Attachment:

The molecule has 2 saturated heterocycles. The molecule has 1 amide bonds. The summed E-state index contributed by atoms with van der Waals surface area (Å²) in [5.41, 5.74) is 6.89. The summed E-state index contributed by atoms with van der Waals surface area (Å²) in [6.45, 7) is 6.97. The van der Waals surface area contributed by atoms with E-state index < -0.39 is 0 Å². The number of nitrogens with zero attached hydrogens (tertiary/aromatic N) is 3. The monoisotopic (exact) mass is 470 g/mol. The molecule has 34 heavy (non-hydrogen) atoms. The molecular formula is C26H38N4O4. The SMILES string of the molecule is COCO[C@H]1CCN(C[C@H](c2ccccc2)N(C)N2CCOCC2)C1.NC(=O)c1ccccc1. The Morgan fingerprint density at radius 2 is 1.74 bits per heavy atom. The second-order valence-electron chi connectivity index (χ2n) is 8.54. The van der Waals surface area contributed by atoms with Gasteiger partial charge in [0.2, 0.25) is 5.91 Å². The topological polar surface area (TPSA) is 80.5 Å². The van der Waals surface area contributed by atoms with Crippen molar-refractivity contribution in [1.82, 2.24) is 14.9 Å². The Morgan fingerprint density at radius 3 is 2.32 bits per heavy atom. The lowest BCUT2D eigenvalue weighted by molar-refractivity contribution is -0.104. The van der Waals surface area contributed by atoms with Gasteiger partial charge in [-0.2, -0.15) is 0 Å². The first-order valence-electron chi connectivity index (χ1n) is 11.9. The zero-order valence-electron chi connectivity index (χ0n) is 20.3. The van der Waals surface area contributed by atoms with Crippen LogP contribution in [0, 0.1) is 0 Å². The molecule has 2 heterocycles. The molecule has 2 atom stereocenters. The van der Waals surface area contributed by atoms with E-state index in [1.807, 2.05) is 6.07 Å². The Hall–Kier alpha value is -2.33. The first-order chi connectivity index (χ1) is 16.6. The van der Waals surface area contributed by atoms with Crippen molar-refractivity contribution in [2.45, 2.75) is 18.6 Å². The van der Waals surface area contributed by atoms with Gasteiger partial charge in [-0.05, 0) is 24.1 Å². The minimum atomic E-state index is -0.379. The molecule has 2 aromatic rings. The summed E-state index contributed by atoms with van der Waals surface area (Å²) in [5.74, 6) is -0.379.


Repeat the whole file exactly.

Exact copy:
The molecule has 2 saturated heterocycles. The molecule has 1 amide bonds. The summed E-state index contributed by atoms with van der Waals surface area (Å²) in [5.41, 5.74) is 6.89. The summed E-state index contributed by atoms with van der Waals surface area (Å²) in [6.45, 7) is 6.97. The van der Waals surface area contributed by atoms with E-state index < -0.39 is 0 Å². The number of nitrogens with zero attached hydrogens (tertiary/aromatic N) is 3. The monoisotopic (exact) mass is 470 g/mol. The molecule has 34 heavy (non-hydrogen) atoms. The molecular formula is C26H38N4O4. The SMILES string of the molecule is COCO[C@H]1CCN(C[C@H](c2ccccc2)N(C)N2CCOCC2)C1.NC(=O)c1ccccc1. The Morgan fingerprint density at radius 2 is 1.74 bits per heavy atom. The second-order valence-electron chi connectivity index (χ2n) is 8.54. The van der Waals surface area contributed by atoms with Gasteiger partial charge in [0.2, 0.25) is 5.91 Å². The topological polar surface area (TPSA) is 80.5 Å². The van der Waals surface area contributed by atoms with Crippen molar-refractivity contribution in [1.82, 2.24) is 14.9 Å². The Morgan fingerprint density at radius 3 is 2.32 bits per heavy atom. The lowest BCUT2D eigenvalue weighted by molar-refractivity contribution is -0.104. The van der Waals surface area contributed by atoms with Gasteiger partial charge in [-0.2, -0.15) is 0 Å². The first-order valence-electron chi connectivity index (χ1n) is 11.9. The zero-order valence-electron chi connectivity index (χ0n) is 20.3. The van der Waals surface area contributed by atoms with Crippen LogP contribution in [0, 0.1) is 0 Å². The molecule has 2 heterocycles. The molecule has 2 atom stereocenters. The van der Waals surface area contributed by atoms with E-state index in [1.807, 2.05) is 6.07 Å². The Hall–Kier alpha value is -2.33. The first-order chi connectivity index (χ1) is 16.6. The van der Waals surface area contributed by atoms with Crippen molar-refractivity contribution in [2.45, 2.75) is 18.6 Å². The van der Waals surface area contributed by atoms with Gasteiger partial charge in [-0.05, 0) is 24.1 Å². The minimum atomic E-state index is -0.379. The molecule has 2 aromatic rings. The summed E-state index contributed by atoms with van der Waals surface area (Å²) in [5.74, 6) is -0.379.